In the first season, episodes range from foiling Nazi plots (many of which involving the Nazis trying to capture Wonder Woman) to the unusual (such as the two-part “Judgment from Outer Space” in which a guy (played by Tim O’Connor of Buck Rogers in the 25th Century) from another galaxy has to determine if Earth should be destroyed or not) to an episode involving cattle rustling in Texas and Wonder Woman at Beauty contests and in Hollywood. The series improves starting with episode four, “The Feminum Mystique”, which introduces Debra Winger as Wonder Girl (Diana’s younger sister, Drusilla) and Carolyn Jones (from The Addams Family television series) as Queen Hippolyta. Although the plot of the two-part episode is similar to earlier ones, with the Nazis out to kidnap Wonder Woman to learn the secret of her bullet-proof bracelets, the story is better developed, and both Drusilla and Hippolyta are wonderful.
The first season of Wonder Woman mixes the silly with great adventure. Lynda Carter’s Wonder Woman grows from an innocent, totally perplexed by life in Washington, to a competent, professional woman. When her young sister arrives, she also is innocent and confused – but she learns without becomes harsh or cynical. The stories in the back half of the season tend to be better, with some interesting changes in location (despite the fact that absolutely every place they are looks like Southern California, including Washington, New York, Nazi Germany, Argentina, and Texas). Lynda Carter brings it as Diana – she is kind, thoughtful, understanding and caring – without being overly sweet or a “mary sue” character, which is difficult to pull off. Over time her end of episode speeches improve from sounding like Maxwell Smart’s “if only he could have used his genius for niceness” to something that approaches being more realistic, given this is a show from the 1970s that seems to be aimed at children.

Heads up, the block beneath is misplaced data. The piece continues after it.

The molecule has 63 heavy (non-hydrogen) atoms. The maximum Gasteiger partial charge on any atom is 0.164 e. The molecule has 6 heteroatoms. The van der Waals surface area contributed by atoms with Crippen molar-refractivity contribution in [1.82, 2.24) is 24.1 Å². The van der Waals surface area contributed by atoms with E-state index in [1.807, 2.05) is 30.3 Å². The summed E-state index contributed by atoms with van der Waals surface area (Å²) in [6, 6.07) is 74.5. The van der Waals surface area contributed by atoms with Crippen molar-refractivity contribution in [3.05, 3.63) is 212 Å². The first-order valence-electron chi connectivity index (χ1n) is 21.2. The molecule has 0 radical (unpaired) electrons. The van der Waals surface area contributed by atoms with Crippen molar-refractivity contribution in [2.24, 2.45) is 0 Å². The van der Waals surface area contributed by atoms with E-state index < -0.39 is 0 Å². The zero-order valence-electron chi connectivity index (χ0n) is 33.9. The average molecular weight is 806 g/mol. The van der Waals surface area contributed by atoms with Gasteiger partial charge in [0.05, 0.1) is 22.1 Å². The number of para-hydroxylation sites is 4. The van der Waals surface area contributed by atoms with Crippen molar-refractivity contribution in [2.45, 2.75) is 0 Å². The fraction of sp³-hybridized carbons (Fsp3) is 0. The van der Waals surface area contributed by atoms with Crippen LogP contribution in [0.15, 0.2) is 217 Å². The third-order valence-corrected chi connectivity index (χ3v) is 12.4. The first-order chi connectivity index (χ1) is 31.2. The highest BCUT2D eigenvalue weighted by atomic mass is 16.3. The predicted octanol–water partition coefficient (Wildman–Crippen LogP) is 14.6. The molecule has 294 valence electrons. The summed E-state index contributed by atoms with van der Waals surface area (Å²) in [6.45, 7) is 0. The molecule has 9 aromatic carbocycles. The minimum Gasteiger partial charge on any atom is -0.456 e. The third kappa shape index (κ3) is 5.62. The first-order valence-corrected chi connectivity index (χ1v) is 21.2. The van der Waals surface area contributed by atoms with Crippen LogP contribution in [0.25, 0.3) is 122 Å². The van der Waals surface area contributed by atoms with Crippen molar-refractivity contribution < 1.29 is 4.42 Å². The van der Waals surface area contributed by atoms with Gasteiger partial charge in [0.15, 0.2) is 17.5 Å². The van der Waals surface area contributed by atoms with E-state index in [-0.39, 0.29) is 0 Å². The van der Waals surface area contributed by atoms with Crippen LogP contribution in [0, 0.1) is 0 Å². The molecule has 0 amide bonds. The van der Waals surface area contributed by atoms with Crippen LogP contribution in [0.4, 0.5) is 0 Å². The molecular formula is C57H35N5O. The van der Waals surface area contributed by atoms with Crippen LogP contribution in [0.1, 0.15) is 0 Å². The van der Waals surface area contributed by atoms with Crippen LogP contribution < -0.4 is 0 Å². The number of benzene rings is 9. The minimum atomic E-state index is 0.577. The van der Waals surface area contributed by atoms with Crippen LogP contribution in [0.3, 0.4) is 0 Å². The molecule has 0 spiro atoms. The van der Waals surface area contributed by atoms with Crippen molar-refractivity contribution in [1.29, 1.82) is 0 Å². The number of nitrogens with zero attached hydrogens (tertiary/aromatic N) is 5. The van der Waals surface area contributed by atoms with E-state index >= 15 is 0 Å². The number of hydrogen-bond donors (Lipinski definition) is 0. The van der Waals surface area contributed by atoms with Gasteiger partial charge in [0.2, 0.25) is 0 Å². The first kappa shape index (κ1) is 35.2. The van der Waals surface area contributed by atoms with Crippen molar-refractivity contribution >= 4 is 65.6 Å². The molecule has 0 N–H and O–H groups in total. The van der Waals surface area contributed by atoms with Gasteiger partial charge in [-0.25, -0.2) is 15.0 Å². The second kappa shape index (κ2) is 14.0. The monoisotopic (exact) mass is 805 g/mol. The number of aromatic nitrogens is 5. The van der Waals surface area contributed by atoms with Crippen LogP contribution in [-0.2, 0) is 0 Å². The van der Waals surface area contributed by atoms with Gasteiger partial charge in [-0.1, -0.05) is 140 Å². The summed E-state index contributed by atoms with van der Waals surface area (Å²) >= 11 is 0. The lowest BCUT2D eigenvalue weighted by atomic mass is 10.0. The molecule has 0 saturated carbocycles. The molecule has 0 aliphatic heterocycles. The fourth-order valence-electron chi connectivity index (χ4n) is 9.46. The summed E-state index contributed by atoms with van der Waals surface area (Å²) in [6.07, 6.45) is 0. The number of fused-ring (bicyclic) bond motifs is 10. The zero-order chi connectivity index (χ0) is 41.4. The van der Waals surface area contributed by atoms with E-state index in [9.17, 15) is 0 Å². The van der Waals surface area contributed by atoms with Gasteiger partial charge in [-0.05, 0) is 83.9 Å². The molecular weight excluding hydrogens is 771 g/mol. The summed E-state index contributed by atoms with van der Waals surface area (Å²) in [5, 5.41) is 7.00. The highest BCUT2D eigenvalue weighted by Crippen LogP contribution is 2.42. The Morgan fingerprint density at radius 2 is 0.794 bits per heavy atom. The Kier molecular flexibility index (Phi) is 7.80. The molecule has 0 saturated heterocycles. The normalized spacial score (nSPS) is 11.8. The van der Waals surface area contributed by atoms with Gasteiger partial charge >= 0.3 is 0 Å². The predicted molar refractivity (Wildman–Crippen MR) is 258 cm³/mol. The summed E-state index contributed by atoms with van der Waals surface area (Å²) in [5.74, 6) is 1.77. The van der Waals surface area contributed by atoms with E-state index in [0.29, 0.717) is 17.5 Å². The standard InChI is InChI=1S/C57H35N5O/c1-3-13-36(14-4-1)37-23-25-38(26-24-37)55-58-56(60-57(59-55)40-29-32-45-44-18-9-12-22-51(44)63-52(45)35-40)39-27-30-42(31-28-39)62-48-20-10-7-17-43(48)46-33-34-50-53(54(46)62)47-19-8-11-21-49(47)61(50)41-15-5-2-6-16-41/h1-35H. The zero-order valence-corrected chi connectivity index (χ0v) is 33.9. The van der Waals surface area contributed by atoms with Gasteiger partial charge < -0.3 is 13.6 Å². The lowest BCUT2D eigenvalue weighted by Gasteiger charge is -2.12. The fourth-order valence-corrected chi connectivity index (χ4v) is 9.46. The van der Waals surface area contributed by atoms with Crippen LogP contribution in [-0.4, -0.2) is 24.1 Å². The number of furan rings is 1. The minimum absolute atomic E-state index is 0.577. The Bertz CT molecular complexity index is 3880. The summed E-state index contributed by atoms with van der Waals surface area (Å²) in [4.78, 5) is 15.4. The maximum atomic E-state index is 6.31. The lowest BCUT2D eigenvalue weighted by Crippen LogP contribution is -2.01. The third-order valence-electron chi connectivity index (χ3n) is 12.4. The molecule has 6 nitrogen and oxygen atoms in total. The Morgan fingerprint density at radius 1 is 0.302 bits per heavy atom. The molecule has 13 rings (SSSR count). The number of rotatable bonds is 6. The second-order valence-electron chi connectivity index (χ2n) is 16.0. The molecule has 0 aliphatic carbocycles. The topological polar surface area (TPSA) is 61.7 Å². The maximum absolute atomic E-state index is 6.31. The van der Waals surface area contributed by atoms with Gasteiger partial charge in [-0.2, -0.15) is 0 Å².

Overall, though there are technical issues with the actual DVD set, and at times this show plays like a comedy or parody of the Superhero genre, considering when it was made – it is still worth watching and enjoyable to watch. Because season 1 is set during the war and everyone is in uniform, it looks less dated than other programs from the 1970s – though it is also very obviously set and backlot-bound. Lynda Carter is awesome in this. Lyle Waggoner is wonderfully dippy as Steve. Steve Trevor is incredibly dumb in this (he reminds me of the Ghostbusters (2017) secretary), though by the last couple of episodes of the season he’s not quite so stupid. Still, he spends a lot of time getting knocked out, kidnapped, tied up, and dropped into traps – so Wonder Woman can rescue him. I like Diana’s friend, Etta, even though she gets to do very little.
Wonder Woman was made in the 1970s – the same time as Charlie’s Angels and the Bionic Woman, and it some ways it reminds me of those shows more than any superhero TV show or film from now. Even the sound effect for Wonder Woman using her super strength is similar to the Bionic Woman. Still, this show is worth watching if you remember when it was made. Recommended with minor reservations.